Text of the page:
In the state of Texas, the prevention and management of cardiovascular diseases is supported by policies and legislation. Some of the significant policies include the use of electronic health records in the improvement of care for the CVD patients (Rossi, & Every, 1997). Collaborative services in the care of these patients are also encouraged using pharmacists in collaborative drug therapy (Kinn, Marek, O’Toole, Rowley, & Bufalino, 2002). The legislation used in the state is in line with the international and national guidelines, including the monitoring of progress for the CVD patients. The state of Texas is also in the process of ensuring that smoking becomes controlled. Smoking in public places is prohibited. Tobacco and alcohol companies have to abide by advertising and marketing policies in place where they are not allowed to sell to minors.

Conclusion

Cardiovascular disease is a significant global, national, and local health problem. Thousands of deaths that are witnessed every year are associated with the disease. CVD is a non-communicable condition that is prevalent in all parts of the world, mostly in the low and middle-income countries. The main problem associated with the condition is the loss of economic resources in a community where many hours are spent in the treatment of the condition. The report indicates that CVD is the leading cause of death in the United States. The prevalence is likely to increase over the next few years. The economic burden from CVD is also likely to increase over the next few decades if no interventions are put in place. The main interventions recognized as preventing CVD include cessation of smoking, eating a healthy diet, and engaging in regular physical exercises.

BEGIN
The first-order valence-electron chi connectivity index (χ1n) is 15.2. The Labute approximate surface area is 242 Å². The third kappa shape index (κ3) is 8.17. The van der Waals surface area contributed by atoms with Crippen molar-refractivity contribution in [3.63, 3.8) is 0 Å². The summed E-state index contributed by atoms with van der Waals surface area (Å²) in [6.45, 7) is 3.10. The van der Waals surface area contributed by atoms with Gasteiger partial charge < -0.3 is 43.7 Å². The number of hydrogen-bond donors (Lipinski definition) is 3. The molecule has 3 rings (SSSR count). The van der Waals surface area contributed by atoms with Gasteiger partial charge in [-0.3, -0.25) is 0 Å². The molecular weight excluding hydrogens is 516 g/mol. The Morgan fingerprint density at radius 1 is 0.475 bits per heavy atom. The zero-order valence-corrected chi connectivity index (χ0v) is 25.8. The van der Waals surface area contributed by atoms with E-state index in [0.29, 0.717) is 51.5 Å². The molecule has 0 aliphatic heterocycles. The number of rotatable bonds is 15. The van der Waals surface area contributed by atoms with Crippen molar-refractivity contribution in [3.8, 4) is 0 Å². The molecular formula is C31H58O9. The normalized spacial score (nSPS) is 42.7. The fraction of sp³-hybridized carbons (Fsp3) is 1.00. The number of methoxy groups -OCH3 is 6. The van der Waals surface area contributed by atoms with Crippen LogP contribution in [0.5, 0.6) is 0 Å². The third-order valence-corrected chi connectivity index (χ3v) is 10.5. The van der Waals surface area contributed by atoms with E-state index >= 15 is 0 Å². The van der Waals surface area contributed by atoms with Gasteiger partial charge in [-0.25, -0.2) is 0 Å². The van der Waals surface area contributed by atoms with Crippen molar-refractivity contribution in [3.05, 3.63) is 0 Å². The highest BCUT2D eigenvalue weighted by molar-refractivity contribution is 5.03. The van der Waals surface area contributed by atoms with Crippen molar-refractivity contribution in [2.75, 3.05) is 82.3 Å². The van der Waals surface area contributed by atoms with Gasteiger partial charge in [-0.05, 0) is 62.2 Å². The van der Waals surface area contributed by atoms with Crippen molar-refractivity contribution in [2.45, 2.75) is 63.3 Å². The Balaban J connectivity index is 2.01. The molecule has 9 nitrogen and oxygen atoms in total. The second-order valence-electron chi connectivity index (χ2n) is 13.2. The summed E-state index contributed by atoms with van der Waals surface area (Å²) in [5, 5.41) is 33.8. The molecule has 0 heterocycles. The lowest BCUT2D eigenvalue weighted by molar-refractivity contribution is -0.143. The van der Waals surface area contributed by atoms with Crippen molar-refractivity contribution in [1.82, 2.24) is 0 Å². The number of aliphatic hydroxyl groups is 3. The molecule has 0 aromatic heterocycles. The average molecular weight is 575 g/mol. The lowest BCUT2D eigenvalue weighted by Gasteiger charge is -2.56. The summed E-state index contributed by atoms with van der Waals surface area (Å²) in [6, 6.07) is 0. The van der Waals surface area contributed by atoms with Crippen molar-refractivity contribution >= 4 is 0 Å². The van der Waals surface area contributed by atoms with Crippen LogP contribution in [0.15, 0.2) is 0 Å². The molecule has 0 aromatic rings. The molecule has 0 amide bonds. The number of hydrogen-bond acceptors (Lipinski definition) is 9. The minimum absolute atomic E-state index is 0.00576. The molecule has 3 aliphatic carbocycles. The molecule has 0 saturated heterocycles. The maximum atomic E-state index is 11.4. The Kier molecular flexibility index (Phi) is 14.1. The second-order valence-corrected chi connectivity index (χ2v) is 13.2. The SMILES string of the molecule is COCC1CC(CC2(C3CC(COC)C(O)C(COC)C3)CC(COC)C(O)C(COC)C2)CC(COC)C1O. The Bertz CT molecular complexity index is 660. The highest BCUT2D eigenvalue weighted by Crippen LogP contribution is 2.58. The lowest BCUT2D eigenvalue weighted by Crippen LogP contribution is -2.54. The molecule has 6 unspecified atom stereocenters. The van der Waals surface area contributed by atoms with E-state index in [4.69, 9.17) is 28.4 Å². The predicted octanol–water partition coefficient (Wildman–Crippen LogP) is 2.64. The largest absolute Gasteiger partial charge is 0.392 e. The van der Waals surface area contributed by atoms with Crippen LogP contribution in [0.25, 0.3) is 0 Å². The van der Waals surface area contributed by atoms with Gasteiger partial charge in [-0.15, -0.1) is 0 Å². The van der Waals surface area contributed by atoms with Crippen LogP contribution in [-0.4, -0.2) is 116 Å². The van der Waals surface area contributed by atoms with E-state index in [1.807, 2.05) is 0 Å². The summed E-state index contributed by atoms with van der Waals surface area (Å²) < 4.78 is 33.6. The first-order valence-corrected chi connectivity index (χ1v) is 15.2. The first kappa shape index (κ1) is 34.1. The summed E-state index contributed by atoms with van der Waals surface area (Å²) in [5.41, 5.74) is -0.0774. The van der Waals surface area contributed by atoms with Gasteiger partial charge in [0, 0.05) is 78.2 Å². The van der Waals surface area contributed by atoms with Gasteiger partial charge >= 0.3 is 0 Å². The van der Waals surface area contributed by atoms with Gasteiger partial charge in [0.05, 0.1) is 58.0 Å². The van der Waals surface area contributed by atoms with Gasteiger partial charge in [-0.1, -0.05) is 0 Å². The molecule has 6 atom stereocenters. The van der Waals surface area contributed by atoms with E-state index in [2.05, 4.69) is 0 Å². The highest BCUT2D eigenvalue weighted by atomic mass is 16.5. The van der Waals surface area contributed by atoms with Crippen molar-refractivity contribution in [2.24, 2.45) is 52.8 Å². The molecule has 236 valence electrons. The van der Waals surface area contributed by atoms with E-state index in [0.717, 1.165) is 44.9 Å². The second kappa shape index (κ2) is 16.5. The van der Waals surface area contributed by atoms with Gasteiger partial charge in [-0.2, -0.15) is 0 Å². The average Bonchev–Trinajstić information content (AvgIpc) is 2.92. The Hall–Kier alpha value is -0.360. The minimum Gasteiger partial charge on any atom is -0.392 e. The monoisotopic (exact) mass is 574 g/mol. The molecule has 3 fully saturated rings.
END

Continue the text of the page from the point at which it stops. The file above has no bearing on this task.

Summary

The burden of cardiovascular disease is large. It is ever increasing in different parts of the world. This report has looked at the definition of CVD and conditions that are witnessed in this group are states, with the most prevalent being heart failure and stroke. The main risk factors stated in the report include smoking, unhealthy diet, and lack of physical activity. The report has looked at the international, national, and local implications of CVD, with these implications being classified into direct and indirect effects. The suggested approaches in prevention include cessation of smoking, exercise regimes, and fruit and vegetables in the diet. The political and ethical issue in the condition management is the racial and ethnic disparities in the USA. Policies at the international, national, and local levels have been discussed to be related to CVD in the report. The conclusion is that more effort needs to be put in the management of CVD since it is a social and economic health problem.

Reference List

American Heart Association. (2012). Heart and Stroke Statistics-2012 Update. Dallas, TX: American Heart Association.

Hernandez, A., Fonarow, G., Liang, L., Al-Khatib, S., Curtis, L., La Bresh, K., Yancey, C., Albert, N., & Peterson, E. (2007). Sex and Racial Differences in the Use of Implantable Cardioverter-Defibrillators Among Patients Hospitalized with Heart Failure. JAMA, 298(13), 1525 –1532.

Kelly, B., Narula, J., & Fuster, V. (2012). Recognizing Global Burden of Cardiovascular Disease and Related Chronic Diseases. Mount Sinai Journal of Medicine, 79(1), 632–640.

Kinn, J., Marek, J., O’Toole, M., Rowley, M., & Bufalino, J. (2002). Effectiveness of the electronic medical record in improving the management of hypertension. Journal of Clinical Hypertension, 4(6), 415–9.

Lakic, D., Tasic, L., & Kos, M. (2014). Economic burden of cardiovascular diseases in Serbia. Vojnosanit Pregl, 71(2), 137–143.

Rossi, R., & Every, N. (1997). A computerized intervention to decrease the use of calcium channel blockers in hypertension. Journal of General Internal Medicine, 12(1), 672–8.

World Health Organization. (2012). World health statistics, 2012. Geneva: World Health Organization.